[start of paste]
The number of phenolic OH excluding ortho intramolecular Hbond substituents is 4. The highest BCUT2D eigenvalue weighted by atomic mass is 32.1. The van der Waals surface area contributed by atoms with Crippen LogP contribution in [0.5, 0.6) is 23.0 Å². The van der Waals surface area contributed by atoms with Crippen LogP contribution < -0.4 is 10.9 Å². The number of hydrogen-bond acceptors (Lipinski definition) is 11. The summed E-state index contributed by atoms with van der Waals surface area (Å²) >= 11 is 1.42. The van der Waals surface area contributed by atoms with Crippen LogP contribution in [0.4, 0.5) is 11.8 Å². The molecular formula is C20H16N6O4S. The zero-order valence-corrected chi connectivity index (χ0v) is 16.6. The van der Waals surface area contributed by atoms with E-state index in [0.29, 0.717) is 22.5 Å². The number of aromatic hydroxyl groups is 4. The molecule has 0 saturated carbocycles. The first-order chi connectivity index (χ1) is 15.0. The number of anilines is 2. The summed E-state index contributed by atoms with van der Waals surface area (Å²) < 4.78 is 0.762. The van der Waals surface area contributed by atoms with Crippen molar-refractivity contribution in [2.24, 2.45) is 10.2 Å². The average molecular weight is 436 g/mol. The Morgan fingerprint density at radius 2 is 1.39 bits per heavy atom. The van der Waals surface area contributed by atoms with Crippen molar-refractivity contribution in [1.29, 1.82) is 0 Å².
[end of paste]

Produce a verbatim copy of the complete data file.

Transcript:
The number of phenolic OH excluding ortho intramolecular Hbond substituents is 4. The highest BCUT2D eigenvalue weighted by atomic mass is 32.1. The van der Waals surface area contributed by atoms with Crippen LogP contribution in [0.5, 0.6) is 23.0 Å². The van der Waals surface area contributed by atoms with Crippen LogP contribution < -0.4 is 10.9 Å². The number of hydrogen-bond acceptors (Lipinski definition) is 11. The summed E-state index contributed by atoms with van der Waals surface area (Å²) >= 11 is 1.42. The van der Waals surface area contributed by atoms with Crippen LogP contribution in [0.4, 0.5) is 11.8 Å². The molecular formula is C20H16N6O4S. The zero-order valence-corrected chi connectivity index (χ0v) is 16.6. The van der Waals surface area contributed by atoms with E-state index in [0.29, 0.717) is 22.5 Å². The number of aromatic hydroxyl groups is 4. The molecule has 0 saturated carbocycles. The first-order chi connectivity index (χ1) is 15.0. The number of anilines is 2. The summed E-state index contributed by atoms with van der Waals surface area (Å²) < 4.78 is 0.762. The van der Waals surface area contributed by atoms with Crippen molar-refractivity contribution in [2.24, 2.45) is 10.2 Å². The average molecular weight is 436 g/mol. The Morgan fingerprint density at radius 2 is 1.39 bits per heavy atom. The van der Waals surface area contributed by atoms with Crippen molar-refractivity contribution in [1.29, 1.82) is 0 Å².